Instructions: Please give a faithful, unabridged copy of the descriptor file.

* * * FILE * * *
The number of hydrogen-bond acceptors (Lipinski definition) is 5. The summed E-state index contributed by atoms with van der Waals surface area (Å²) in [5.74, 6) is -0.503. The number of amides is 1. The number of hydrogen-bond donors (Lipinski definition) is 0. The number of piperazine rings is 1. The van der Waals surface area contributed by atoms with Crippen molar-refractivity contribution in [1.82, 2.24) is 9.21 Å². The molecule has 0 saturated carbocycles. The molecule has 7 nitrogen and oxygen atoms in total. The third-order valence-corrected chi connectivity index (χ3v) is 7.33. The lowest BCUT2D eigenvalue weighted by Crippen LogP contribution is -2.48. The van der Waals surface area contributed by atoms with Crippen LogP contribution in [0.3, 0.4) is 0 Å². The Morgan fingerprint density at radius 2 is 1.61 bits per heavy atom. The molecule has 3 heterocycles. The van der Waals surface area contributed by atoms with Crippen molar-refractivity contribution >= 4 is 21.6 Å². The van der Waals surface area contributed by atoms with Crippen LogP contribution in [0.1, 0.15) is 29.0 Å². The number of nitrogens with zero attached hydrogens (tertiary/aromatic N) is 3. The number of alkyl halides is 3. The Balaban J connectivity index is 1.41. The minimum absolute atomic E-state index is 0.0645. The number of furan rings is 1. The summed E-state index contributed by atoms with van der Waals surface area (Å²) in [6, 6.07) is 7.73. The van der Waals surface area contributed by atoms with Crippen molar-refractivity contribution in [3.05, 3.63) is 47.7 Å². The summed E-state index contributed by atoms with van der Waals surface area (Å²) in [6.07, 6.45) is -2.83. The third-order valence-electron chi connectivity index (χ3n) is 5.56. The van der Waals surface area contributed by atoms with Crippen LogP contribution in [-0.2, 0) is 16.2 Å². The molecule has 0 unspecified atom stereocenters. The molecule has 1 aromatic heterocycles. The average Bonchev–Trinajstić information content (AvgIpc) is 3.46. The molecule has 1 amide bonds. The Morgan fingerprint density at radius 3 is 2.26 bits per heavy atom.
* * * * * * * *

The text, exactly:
The number of hydrogen-bond acceptors (Lipinski definition) is 5. The summed E-state index contributed by atoms with van der Waals surface area (Å²) in [5.74, 6) is -0.503. The number of amides is 1. The number of hydrogen-bond donors (Lipinski definition) is 0. The number of piperazine rings is 1. The van der Waals surface area contributed by atoms with Crippen molar-refractivity contribution in [1.82, 2.24) is 9.21 Å². The molecule has 0 saturated carbocycles. The molecule has 7 nitrogen and oxygen atoms in total. The third-order valence-corrected chi connectivity index (χ3v) is 7.33. The lowest BCUT2D eigenvalue weighted by Crippen LogP contribution is -2.48. The van der Waals surface area contributed by atoms with Crippen LogP contribution in [0.3, 0.4) is 0 Å². The Morgan fingerprint density at radius 2 is 1.61 bits per heavy atom. The molecule has 3 heterocycles. The van der Waals surface area contributed by atoms with Crippen molar-refractivity contribution >= 4 is 21.6 Å². The van der Waals surface area contributed by atoms with Crippen LogP contribution in [0.1, 0.15) is 29.0 Å². The number of nitrogens with zero attached hydrogens (tertiary/aromatic N) is 3. The number of alkyl halides is 3. The Balaban J connectivity index is 1.41. The minimum absolute atomic E-state index is 0.0645. The number of furan rings is 1. The summed E-state index contributed by atoms with van der Waals surface area (Å²) in [6, 6.07) is 7.73. The van der Waals surface area contributed by atoms with Crippen molar-refractivity contribution in [3.05, 3.63) is 47.7 Å². The summed E-state index contributed by atoms with van der Waals surface area (Å²) in [6.07, 6.45) is -2.83. The third-order valence-electron chi connectivity index (χ3n) is 5.56. The van der Waals surface area contributed by atoms with Crippen LogP contribution in [-0.2, 0) is 16.2 Å². The molecule has 0 unspecified atom stereocenters. The molecule has 1 aromatic heterocycles. The average Bonchev–Trinajstić information content (AvgIpc) is 3.46. The molecule has 1 amide bonds. The Morgan fingerprint density at radius 3 is 2.26 bits per heavy atom.